Alan Tudge, since 2010.
Eastern suburbs of Melbourne. Aston lies entirely within Knox local government areas, covering all of Knox council with the exception of some parts in the north east. Suburbs include Bayswater, Boronia, Knoxfield, Scoresby, Wantirna and Rowville.
Aston moved to the east in the redistribution, losing those parts in Whitehorse local government area (Vermont and Vermont South) to Deakin. Aston gained areas around Boronia from La Trobe. The redistribution cut the Liberal Party’s margin from 1.8% to 0.7%.
Aston was first created as part of the expansion of the House of Representatives in 1984, and has always been a marginal seat, although the seat has been consistently held by the Liberal Party for the last two decade and the Liberals pushed the seat out of ‘marginal seat’ territory at the 2004 election.
Aston was first won in 1984 by ALP candidate John Saunderson, who had previously been elected to Deakin at the 1983 election. Saunderson held on with a smaller margin in 1987 before losing with a 7% swing at the 1990 election.
The seat was won in 1990 by Peter Nugent (LIB). Nugent was known as a moderate Liberal who supported human rights issues. He was reelected with a slim margin in 1993 and pushed his margin out to almost 6% in 1996, and was re-elected again in 1998. Nugent died in April 2001 of a heart attack, triggering the Aston by-election.
The Howard government was not performing strongly in the first half of 2001, having seen disastrous results in state elections in Queensland and Western Australia and the loss of the blue-ribbon Brisbane seat of Ryan in another federal by-election.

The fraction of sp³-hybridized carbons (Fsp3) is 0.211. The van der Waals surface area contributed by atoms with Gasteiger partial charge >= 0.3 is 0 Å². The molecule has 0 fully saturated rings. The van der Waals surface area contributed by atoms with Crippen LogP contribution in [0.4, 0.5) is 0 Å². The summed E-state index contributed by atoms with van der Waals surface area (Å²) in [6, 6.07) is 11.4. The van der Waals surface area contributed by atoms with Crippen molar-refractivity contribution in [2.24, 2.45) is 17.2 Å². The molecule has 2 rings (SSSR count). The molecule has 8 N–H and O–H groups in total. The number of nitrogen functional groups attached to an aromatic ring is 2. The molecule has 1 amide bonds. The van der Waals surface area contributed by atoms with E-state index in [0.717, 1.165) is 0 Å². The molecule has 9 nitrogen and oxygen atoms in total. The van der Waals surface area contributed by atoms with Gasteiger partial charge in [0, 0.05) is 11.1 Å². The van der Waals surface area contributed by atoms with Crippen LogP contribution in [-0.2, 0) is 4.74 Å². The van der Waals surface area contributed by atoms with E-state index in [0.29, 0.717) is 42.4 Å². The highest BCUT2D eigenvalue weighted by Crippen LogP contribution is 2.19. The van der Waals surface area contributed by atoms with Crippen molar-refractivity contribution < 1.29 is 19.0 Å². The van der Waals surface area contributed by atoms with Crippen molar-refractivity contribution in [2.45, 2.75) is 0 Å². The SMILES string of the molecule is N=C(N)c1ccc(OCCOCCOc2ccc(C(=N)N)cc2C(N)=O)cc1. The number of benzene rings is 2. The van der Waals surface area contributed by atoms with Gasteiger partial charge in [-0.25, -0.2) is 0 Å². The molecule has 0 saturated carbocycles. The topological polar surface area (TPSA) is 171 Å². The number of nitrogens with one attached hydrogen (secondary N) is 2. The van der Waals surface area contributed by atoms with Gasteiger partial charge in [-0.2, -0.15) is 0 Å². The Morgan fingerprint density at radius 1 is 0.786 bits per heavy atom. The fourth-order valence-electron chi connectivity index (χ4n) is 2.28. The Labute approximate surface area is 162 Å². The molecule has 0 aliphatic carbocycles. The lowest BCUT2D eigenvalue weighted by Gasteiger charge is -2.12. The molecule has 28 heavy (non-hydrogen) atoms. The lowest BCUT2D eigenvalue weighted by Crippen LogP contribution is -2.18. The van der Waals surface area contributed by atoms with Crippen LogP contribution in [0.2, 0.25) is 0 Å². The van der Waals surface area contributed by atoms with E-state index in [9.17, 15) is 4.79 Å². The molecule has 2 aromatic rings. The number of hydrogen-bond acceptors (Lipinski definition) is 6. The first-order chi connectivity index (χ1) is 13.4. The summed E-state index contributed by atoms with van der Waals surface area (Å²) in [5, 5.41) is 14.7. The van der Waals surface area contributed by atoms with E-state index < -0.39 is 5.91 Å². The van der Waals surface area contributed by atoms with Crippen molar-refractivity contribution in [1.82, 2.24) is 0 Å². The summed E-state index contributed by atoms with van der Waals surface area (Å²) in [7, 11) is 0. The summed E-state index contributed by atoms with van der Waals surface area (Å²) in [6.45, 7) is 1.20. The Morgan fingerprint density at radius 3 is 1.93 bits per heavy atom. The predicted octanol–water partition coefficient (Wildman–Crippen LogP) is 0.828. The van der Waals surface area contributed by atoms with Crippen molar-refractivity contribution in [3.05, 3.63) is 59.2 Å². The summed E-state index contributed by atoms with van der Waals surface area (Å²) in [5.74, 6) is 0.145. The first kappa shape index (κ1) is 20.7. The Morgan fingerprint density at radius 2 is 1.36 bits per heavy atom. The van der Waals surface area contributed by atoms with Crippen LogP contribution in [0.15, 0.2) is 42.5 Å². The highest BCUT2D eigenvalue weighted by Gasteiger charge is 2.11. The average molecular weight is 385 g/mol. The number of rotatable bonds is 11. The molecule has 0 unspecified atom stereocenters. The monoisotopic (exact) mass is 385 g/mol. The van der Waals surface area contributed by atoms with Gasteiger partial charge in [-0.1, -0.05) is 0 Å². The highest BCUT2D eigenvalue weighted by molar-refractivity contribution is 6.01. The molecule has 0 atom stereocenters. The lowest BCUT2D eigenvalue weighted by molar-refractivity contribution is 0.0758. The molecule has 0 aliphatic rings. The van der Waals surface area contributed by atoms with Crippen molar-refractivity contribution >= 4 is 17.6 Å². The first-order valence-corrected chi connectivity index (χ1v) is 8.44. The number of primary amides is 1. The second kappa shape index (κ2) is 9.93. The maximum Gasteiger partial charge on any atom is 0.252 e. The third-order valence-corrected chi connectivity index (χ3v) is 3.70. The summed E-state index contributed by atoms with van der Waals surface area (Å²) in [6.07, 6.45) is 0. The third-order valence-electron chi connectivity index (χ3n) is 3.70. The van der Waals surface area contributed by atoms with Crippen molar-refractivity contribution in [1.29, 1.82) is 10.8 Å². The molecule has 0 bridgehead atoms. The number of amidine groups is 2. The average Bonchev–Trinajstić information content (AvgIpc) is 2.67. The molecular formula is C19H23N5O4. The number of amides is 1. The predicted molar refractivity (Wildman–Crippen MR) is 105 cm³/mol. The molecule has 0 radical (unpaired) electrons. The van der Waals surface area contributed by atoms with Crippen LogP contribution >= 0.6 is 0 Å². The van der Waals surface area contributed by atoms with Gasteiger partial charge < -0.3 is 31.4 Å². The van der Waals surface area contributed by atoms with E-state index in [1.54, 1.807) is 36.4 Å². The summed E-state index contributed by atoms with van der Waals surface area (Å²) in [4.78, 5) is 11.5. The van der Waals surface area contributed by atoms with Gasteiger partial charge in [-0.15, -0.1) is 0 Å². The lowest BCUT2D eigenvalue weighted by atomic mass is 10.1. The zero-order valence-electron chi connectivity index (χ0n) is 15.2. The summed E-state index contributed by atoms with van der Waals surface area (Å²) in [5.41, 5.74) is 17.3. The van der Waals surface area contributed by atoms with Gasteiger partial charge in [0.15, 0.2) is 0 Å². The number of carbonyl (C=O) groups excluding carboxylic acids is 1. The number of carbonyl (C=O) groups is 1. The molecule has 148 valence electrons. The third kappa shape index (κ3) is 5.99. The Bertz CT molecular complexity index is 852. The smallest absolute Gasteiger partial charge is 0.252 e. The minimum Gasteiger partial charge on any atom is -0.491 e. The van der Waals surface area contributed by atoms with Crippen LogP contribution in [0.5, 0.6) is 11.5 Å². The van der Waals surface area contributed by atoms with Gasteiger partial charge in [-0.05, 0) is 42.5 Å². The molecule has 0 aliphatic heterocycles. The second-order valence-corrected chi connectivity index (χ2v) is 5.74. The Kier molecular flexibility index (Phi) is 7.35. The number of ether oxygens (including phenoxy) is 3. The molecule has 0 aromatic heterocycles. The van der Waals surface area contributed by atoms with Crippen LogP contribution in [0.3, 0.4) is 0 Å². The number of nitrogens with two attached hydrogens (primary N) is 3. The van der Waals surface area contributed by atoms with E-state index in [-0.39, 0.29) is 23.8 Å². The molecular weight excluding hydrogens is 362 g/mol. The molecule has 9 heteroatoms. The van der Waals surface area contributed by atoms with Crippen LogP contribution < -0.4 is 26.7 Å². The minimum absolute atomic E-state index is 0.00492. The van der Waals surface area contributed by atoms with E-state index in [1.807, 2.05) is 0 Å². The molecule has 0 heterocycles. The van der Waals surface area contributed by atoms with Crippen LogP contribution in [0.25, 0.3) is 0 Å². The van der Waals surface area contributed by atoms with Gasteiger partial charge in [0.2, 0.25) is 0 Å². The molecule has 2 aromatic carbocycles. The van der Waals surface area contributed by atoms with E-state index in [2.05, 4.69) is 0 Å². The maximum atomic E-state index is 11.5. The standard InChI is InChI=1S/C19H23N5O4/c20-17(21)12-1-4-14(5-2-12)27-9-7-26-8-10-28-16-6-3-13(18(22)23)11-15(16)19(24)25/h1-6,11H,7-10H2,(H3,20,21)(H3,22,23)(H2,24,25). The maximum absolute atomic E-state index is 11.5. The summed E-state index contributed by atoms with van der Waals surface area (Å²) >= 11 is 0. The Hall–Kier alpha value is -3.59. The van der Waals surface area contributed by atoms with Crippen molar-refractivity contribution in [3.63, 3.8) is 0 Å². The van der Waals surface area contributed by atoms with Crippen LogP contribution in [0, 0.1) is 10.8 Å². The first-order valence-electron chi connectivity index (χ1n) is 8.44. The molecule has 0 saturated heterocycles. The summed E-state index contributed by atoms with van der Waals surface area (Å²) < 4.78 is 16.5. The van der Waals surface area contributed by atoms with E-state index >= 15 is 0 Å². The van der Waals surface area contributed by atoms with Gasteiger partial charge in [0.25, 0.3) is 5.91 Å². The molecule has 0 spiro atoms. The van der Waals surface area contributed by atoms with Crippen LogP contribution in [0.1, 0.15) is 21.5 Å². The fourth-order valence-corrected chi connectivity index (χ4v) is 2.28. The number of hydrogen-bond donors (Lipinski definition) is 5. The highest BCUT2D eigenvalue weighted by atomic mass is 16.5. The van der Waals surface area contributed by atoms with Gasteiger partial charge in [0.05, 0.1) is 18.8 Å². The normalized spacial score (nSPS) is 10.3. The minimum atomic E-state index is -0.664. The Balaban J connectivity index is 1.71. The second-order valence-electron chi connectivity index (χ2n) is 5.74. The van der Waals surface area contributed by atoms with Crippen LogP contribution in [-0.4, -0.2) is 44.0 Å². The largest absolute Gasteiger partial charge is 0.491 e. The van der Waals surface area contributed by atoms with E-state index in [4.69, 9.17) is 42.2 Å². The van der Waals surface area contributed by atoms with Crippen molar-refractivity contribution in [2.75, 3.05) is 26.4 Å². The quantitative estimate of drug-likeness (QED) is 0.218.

The Liberal Party’s candidate, Chris Pearce, managed to hold on with 50.6% of the vote, limiting the anti-Liberal swing to 3.7%, which was seen as a strong result for the government, and the beginning of the turnaround which saw the Howard government returned at the 2001 election.
Pearce was reelected with just over 56% in 2001, and pushed his margin to over 63% in 2004, the largest victory margin in Aston’s history. Pearce was again re-elected in 2007, although his margin was cut to 5%.
In 2010, Pearce retired and the Liberal Party’s Alan Tudge won the seat with a reduced margin. The ALP gained a 3.3% swing, reducing the margin to 1.8%.
- Rupert Evans (Labor)
- Jennifer Speer (Rise Up Australia)
- Steve Raymond (Greens)
- Alan Tudge (Liberal)
- Brad Watt (Palmer United Party)
- Tony Foster (Family First)
- Charity Jenkins (Sex Party)
If the ALP is to win a majority in the House of Representatives, they will need to gain a net four seats. Aston is the third-most marginal Coalition seat in the country. Considering that Victoria has been better for Labor in recent years than the rest of the country, this seat could be vulnerable.
Alternatively, Tudge can be expected to benefit from a new personal vote as a sitting member running for re-election for the first time.
2010 two-candidate-preferred result
Booths have been divided into four areas: Central, South, North East and North West. Those parts transferred from La Trobe are included in North East.
The Liberal Party won a majority in the south and the north west. The ALP won a majority of 51.7% in the centre of the seat and a larger 4.5% margin in the north east. The ALP’s vote peaks in the area previously included in La Trobe.
|Voter group||GRN %||LIB 2PP %||Total votes||% of ordinary votes|